The drop is partly due to tighter academic standards. At the same time, the transition to secondary school often means less personal attention, more whole-class instruction, and less chance to participate in classroom decision-making

46

Boys/girls tend to have more difficulty with school transitions and experience a greater drop in self-esteem. Why is this the case?

Girls. Perhaps because the transition tends to coincide with other life changes such as the onset of puberty and dating

47

What are some characteristics of an adolescent whose school performance remains low or drops sharply after school transition

Often show a persisting pattern of poor self-esteem, motivation, and achievement

48

List three ways that parents, teachers, and peers can ease the strain of school transitions

Parental involvement, monitoring, gradual autonomy granting, and emphasis on mastery rather than merely good grades are associated with better adjustment

Adolescents with close friends are more likely to sustain these friendships across the transition, which increases social integration and academic motivation

Forming smaller units within large schools promotes close relations with both teachers and peers along with greater extracurricular involvement

49

Identify several small changes that promote favorable adjustment after a school transition

In the first year after a school transition, homerooms can be provided in which teachers offer academic and personal counseling and work closely with parents to promote favorable adjustment. Assigning students to classes with several familiar peers or a constant group of new peers strengthens emotional security and support

50

List four environmental factors that support high academic achievement in adolescence

Child-rearing practices: authoritative parenting, joint parent-adolescent decision-making, parent involvement in the adolescent's education

Peer influences: peer valuing of and support for high achievement

School characteristics: teachers who are warm and supportive, develop personal relationships with parents, and show them how to support their teenagers learning. Learning activities that encourage high-level thinking. Active student participation in learning activities and classroom decision making

Employment schedule: job commitment limited to less than 15 hours per week. High-quality vocational education for non-college-bound adolescents

51

How do each of the four child-rearing styles contribute to adolescents academic achievement? Which is the most effective and why?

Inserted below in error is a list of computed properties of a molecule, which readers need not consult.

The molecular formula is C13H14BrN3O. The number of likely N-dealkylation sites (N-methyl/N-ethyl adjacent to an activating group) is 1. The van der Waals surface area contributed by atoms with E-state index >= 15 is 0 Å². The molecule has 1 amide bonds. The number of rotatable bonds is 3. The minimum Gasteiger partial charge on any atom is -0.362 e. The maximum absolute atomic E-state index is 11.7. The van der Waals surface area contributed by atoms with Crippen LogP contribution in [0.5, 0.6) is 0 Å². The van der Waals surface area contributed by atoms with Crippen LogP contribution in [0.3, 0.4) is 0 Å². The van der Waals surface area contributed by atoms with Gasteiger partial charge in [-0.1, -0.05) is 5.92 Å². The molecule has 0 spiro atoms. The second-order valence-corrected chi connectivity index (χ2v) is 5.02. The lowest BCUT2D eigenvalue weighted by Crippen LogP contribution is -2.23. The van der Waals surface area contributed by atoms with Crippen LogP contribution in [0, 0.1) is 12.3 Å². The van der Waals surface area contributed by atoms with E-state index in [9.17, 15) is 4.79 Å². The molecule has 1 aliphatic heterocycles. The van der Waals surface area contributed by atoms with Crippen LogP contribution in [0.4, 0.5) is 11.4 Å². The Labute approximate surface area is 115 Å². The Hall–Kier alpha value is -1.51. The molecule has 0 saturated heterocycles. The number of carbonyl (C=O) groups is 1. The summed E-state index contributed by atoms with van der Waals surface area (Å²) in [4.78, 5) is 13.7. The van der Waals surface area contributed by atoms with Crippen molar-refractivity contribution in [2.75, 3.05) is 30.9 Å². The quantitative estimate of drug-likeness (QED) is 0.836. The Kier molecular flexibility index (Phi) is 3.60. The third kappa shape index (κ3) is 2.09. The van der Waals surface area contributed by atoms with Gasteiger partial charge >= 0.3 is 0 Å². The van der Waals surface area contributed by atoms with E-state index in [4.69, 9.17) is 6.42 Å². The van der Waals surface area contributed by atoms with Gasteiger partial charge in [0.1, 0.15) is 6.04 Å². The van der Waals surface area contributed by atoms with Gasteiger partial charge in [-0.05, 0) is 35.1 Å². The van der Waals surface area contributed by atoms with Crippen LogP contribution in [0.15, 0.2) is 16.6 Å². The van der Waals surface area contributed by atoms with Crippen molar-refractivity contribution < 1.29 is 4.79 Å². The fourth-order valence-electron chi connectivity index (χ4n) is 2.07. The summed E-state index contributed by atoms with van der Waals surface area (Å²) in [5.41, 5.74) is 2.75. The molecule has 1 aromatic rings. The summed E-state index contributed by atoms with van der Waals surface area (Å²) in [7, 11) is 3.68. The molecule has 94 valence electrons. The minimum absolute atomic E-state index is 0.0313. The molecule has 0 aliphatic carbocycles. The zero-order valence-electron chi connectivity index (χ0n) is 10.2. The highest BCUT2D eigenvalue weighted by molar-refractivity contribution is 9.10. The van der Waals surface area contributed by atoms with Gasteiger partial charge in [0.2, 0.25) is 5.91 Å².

Authoritative: linked to higher grades in school among adolescents varying widely in SES

Authoritarian and permissive: associated with lower grades

Uninvolved: predicts the poorest grades and worsening school performance overtime

The authoritative parenting style is the most effective because these parents adjust their expectations to children's capacity to take responsibility for their own behavior. Adolescents who his parents engage in joint decision-making, gradually permitting more autonomy with age, achieves especially well. Warmth, open discussion, firmness, and monitoring of adolescents whereabouts and activities make young people feel cared about and valued, encourage reflective thinking and self-regulation, and increase awareness of the importance of doing well in school

52

How do parent-school partnerships foster academic achievement?

Parents who are in frequent contact with the school send a message to their child about the value of education, model constructive solutions to academic problems, and promote wise educational decisions-factors that induce in teenagers a sense of academic self efficacy, of being able to handle academic challenges

53

List for ways schools can strengthen parent-school partnerships

Schools can build a parent-school partnerships by strengthening personal relationships between teachers and parents, building bridges between minority home cultures and the culture of the school, tapping parents talents to improve the quality of school programs, and including parents in school governance so they remain invested in school goals

54

Provide an example of how peers contribute to adolescent achievement

For example, when Sabrina began to make new friends in middle school, she often studied with her girlfriends. Each girl wanted to do well and reinforced this desire in the others

55

Of the diverse characteristics on which friends resemble each other, this has the strongest association with future adjustment

Grade point average

56

Provide an example of how peer support for high achievement depends on the overall climate of the peer culture